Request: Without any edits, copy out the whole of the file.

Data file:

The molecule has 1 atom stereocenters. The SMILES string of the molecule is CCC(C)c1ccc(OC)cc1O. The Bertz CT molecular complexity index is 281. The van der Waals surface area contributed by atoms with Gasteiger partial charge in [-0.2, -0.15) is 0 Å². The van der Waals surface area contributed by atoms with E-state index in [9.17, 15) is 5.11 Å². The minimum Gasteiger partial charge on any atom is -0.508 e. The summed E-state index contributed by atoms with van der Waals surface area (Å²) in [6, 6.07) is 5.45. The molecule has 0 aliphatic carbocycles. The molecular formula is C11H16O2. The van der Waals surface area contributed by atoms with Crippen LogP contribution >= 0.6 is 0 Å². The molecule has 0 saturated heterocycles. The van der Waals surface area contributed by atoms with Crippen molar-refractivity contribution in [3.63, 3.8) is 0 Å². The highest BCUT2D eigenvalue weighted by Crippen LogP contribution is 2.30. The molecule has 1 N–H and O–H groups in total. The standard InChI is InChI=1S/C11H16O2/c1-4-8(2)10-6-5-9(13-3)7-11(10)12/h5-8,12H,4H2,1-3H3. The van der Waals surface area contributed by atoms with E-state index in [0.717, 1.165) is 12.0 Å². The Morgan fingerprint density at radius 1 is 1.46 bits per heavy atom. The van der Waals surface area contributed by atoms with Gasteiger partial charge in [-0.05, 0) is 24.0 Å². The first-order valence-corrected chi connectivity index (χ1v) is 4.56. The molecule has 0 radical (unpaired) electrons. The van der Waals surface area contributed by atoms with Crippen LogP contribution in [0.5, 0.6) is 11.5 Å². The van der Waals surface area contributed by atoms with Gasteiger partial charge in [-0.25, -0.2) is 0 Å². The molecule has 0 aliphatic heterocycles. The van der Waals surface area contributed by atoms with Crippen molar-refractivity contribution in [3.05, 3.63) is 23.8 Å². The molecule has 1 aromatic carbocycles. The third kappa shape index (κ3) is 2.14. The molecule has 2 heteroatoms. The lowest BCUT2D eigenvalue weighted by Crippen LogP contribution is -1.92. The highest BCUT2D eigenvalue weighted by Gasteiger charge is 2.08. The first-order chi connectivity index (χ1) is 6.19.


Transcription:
The molecule has 1 atom stereocenters. The SMILES string of the molecule is CCC(C)c1ccc(OC)cc1O. The Bertz CT molecular complexity index is 281. The van der Waals surface area contributed by atoms with Gasteiger partial charge in [-0.2, -0.15) is 0 Å². The van der Waals surface area contributed by atoms with E-state index in [9.17, 15) is 5.11 Å². The minimum Gasteiger partial charge on any atom is -0.508 e. The summed E-state index contributed by atoms with van der Waals surface area (Å²) in [6, 6.07) is 5.45. The molecule has 0 aliphatic carbocycles. The molecular formula is C11H16O2. The van der Waals surface area contributed by atoms with Crippen LogP contribution >= 0.6 is 0 Å². The molecule has 0 saturated heterocycles. The van der Waals surface area contributed by atoms with Crippen molar-refractivity contribution in [3.63, 3.8) is 0 Å². The highest BCUT2D eigenvalue weighted by Crippen LogP contribution is 2.30. The molecule has 1 N–H and O–H groups in total. The standard InChI is InChI=1S/C11H16O2/c1-4-8(2)10-6-5-9(13-3)7-11(10)12/h5-8,12H,4H2,1-3H3. The van der Waals surface area contributed by atoms with E-state index in [0.717, 1.165) is 12.0 Å². The Morgan fingerprint density at radius 1 is 1.46 bits per heavy atom. The van der Waals surface area contributed by atoms with Gasteiger partial charge in [-0.05, 0) is 24.0 Å². The first-order valence-corrected chi connectivity index (χ1v) is 4.56. The molecule has 0 radical (unpaired) electrons. The van der Waals surface area contributed by atoms with Crippen LogP contribution in [0.5, 0.6) is 11.5 Å². The van der Waals surface area contributed by atoms with Gasteiger partial charge in [-0.25, -0.2) is 0 Å². The molecule has 0 aliphatic heterocycles. The van der Waals surface area contributed by atoms with Crippen molar-refractivity contribution in [3.05, 3.63) is 23.8 Å². The molecule has 1 aromatic carbocycles. The third kappa shape index (κ3) is 2.14. The molecule has 2 heteroatoms. The lowest BCUT2D eigenvalue weighted by Crippen LogP contribution is -1.92. The highest BCUT2D eigenvalue weighted by Gasteiger charge is 2.08. The first-order chi connectivity index (χ1) is 6.19.